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“A good example of such application is a student at the University of Colorado whose mission is to pick strawberries autonomously,” Gilles said. “Using DepthAI’s open source stack, he was able to build an automated strawberry picker over the course of a weekend.”

Future plans

While Luxonis has built quite a platform, Gilles has stuck to his early objective of protecting cyclists. He said that bike commuting is “an idyllic form of the future” and he wants to do his part to try and build or enable that future.

“Being a technologist and a trained electrical engineer, the most probable way to help is through technology,” he said. “We’re at an inflection point now where such a system is just becoming tractable. DepthAI, powered by Intel Movidius Myriad technology, is making it tractable.”

The CEO said that Covid-19 “threw a wrench into everything” and that Luxonis saw many of its customers pull back on non-essential spending or turn to substantial lay-offs.

“Our biggest customer laid off over 700 of their 900 employees in one week alone, just to stay afloat and keep paying the remaining 200,” Gilles said. “The CEO had the choice to give up and shut the whole business down, or lay off the majority and try to keep fighting to keep 200 employed.”

Gilles said that Luxonis has let companies in these situations out of payment obligations, “given that they had to lay off workers with babies on the way”. Prior to the slowdown caused by Covid-19, the CEO said that Luxonis had orders going through “in the thousands of units”, which equalled more than the total investment in the company to that date.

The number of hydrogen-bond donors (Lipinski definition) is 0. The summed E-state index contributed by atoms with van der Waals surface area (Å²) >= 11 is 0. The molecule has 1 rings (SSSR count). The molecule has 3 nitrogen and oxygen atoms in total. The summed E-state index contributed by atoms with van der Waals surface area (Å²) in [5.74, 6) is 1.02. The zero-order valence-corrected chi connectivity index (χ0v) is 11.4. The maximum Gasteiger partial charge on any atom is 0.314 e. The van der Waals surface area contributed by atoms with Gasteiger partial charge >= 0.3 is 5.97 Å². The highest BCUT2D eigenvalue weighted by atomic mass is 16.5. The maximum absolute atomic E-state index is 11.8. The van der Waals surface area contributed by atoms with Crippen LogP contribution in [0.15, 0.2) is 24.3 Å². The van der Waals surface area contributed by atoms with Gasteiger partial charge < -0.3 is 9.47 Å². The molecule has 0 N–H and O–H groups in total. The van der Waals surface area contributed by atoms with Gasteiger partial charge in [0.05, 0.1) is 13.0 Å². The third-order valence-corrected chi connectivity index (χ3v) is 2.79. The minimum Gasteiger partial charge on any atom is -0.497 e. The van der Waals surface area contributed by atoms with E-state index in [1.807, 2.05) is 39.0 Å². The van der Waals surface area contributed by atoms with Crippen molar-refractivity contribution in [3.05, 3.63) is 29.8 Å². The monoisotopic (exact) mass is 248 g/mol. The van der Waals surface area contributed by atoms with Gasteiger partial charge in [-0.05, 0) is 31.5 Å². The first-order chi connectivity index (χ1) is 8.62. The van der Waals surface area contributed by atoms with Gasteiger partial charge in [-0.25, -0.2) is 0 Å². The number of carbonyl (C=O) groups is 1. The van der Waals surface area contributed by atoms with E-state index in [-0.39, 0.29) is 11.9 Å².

“When the Covid-19 economic damage really started to hit, all of this dried up. Over the past few weeks, it has started to look very promising again and business, revenue and cashflow are moving back to break-even territory. For a nascent hardware business, we’re excited about this.”

Backlash against cycling technology

Besides a global pandemic, Gilles said that other challenges Luxonis has faced since it was founded have been the resistance that many feel towards the bicycle market and associated products.

“Most folks are very pessimistic about our mission and many are too angry at the prospect of helping people to ride bikes,” he said.

“One prominent businessman we reached out to on the idea of the product, halfway through explaining how my friends, colleagues and acquaintances had been injured or killed by distracted drivers, interrupted to tell us that people who ride bikes don’t get hit by cars – that they hit the cars.”

Gilles said that this experience was not a once-off. He said there is a strong vein of anti-biking culture in the US and that many of the people who commute by bike have their own stories of cars intentionally trying to intimidate them off of the roads.

Despite that, Gilles remains steadfast in his mission to make cycling safer and make AI and computer vision more accessible to other businesses that have an idea that they’re not sure how to pursue.

“If you’re trying to do something that matters, you’re going to find yourself in preposterous situations,” Gilles said. “Be willing to laugh it off when things go terribly wrong – and then keep going.”

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Kelly Earley is a journalist with Siliconrepublic.com

editorial@siliconrepublic.com